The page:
Lavender plants provide a spectacular backdrop of colour to the home garden. Lavender also is highly sought after for the pleasant aroma produced by the flowers. While generally hardy, lavender does suffer from a few diseases and pests of which growers should be aware.
Lavender is found throughout the United States. Different types of lavender are more suited to certain climates; however, species of lavender can be found in planting zones 3 to 10.
Alfalfa Mosaic Virus
Alfalfa mosaic virus is spread to lavender from the saliva of aphids, which eat the leaves. It can also be passed to healthy plants by tainted cutting shears. Alpha mosaic virus is characterised by yellow areas on the leaves and can kill an entire lavender patch if the infected plants are not removed.
Lavender plants are susceptible to a fungal infection called shab. The spores float through the air and infect the plant, causing the stems to turn brown and the stem of the plant to turn black. Infected plants should be dug up (including all roots) and burnt.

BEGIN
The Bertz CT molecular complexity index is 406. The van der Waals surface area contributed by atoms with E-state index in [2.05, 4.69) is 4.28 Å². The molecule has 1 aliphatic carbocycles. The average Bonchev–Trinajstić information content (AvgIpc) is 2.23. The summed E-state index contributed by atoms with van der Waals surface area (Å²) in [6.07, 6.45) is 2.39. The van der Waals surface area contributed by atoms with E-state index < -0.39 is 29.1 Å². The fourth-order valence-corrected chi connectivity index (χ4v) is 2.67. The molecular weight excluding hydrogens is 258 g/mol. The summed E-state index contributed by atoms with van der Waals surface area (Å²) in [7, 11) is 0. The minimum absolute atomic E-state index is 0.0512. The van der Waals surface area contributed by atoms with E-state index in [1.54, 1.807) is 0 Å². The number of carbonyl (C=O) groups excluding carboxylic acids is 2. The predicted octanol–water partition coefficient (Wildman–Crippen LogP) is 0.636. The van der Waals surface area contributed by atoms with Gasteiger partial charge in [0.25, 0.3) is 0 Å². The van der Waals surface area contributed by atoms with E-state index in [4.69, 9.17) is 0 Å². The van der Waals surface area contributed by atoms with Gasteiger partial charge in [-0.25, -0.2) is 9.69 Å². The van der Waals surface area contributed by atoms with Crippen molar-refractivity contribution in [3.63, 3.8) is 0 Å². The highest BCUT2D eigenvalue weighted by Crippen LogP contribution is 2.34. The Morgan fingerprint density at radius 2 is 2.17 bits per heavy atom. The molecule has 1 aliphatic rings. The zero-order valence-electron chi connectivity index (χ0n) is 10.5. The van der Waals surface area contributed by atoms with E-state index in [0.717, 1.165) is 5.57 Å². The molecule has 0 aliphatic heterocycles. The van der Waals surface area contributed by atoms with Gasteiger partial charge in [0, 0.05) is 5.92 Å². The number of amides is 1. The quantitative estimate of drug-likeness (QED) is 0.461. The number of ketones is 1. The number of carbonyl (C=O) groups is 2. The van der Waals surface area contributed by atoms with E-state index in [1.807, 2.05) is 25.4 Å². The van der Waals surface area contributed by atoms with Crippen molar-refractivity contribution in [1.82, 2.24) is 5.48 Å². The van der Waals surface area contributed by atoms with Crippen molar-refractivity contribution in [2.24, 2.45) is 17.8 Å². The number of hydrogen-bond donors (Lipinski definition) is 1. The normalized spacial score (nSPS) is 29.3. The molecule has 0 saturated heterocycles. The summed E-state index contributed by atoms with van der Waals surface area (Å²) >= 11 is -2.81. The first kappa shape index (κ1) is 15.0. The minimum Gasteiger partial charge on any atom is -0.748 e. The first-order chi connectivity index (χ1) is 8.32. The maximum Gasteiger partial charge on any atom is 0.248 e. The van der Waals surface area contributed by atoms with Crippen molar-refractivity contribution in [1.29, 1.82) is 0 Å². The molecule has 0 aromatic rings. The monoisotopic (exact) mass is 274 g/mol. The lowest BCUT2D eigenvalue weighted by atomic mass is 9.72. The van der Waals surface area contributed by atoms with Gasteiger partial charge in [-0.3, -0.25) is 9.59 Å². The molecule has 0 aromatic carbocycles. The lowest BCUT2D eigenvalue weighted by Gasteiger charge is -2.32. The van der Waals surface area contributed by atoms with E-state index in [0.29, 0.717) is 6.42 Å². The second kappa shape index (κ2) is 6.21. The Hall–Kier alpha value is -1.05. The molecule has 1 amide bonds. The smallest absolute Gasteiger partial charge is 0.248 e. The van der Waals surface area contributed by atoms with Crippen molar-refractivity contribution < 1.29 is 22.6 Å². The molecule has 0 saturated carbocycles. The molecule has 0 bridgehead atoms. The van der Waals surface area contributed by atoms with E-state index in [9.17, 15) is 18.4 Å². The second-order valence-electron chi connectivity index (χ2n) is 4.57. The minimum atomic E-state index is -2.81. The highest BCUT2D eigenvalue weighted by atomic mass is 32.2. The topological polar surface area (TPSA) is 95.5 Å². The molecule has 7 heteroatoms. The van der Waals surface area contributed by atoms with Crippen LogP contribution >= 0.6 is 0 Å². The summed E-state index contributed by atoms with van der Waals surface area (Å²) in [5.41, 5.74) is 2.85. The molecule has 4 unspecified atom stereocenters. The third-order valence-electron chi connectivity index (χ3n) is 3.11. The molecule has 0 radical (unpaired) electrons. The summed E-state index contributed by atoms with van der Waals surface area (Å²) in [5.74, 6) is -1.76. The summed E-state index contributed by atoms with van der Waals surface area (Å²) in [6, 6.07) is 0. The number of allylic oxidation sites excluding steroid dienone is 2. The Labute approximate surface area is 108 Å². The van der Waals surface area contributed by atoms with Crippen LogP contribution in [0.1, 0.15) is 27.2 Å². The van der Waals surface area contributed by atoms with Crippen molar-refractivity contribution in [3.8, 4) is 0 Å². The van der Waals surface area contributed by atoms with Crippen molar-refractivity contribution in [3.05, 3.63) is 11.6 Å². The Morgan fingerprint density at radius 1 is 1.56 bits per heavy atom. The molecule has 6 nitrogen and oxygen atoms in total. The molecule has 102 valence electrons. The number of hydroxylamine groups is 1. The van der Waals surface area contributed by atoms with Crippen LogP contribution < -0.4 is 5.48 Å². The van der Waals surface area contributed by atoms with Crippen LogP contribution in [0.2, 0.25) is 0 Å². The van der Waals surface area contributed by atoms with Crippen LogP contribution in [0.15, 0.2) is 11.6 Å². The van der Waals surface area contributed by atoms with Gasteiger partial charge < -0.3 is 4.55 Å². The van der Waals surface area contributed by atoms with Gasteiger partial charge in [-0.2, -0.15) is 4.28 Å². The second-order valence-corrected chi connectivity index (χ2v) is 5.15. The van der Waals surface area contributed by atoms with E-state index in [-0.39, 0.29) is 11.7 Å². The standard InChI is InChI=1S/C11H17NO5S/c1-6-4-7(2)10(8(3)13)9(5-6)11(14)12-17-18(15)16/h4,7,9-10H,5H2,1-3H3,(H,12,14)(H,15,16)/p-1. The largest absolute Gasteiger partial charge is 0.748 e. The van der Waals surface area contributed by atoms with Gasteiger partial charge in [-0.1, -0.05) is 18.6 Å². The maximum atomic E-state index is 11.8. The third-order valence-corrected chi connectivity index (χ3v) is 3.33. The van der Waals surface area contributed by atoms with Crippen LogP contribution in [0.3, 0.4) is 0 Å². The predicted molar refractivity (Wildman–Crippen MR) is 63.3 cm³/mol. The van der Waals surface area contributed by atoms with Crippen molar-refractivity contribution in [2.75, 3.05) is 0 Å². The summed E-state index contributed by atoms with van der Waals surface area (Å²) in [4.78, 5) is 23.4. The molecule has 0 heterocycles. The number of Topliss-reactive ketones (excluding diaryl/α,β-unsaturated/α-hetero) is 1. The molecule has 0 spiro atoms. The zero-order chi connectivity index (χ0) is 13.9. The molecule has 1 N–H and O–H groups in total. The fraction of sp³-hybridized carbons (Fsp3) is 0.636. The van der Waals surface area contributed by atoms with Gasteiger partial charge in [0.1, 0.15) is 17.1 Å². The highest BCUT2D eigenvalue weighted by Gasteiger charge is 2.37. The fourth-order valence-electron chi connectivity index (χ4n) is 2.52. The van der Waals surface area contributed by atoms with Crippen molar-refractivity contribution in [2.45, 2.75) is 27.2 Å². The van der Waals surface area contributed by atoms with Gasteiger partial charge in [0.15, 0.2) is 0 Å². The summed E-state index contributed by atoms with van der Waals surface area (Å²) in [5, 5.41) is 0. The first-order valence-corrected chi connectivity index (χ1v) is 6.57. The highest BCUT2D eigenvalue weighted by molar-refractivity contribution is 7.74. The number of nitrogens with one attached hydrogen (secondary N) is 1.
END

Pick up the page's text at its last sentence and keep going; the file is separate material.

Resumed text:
Lavender prefers sandy, well-aerated soil. If the soil has too much clay and retains water, root rot can set in. Plants can rebound from root rot if the soil is allowed to dry out and the roots have not been seriously damaged.
Lavender loves bright sun. Plants in partial shade or those that do not get enough sun often have stunted growth and weak immune systems, making them a prime target for disease. Keep your plants healthy by planting them in a sunny spot.
Lavender makes a delicious tea. Try steeping one teaspoon of dried lavender in one cup of hot water for 10 to 15 minutes.
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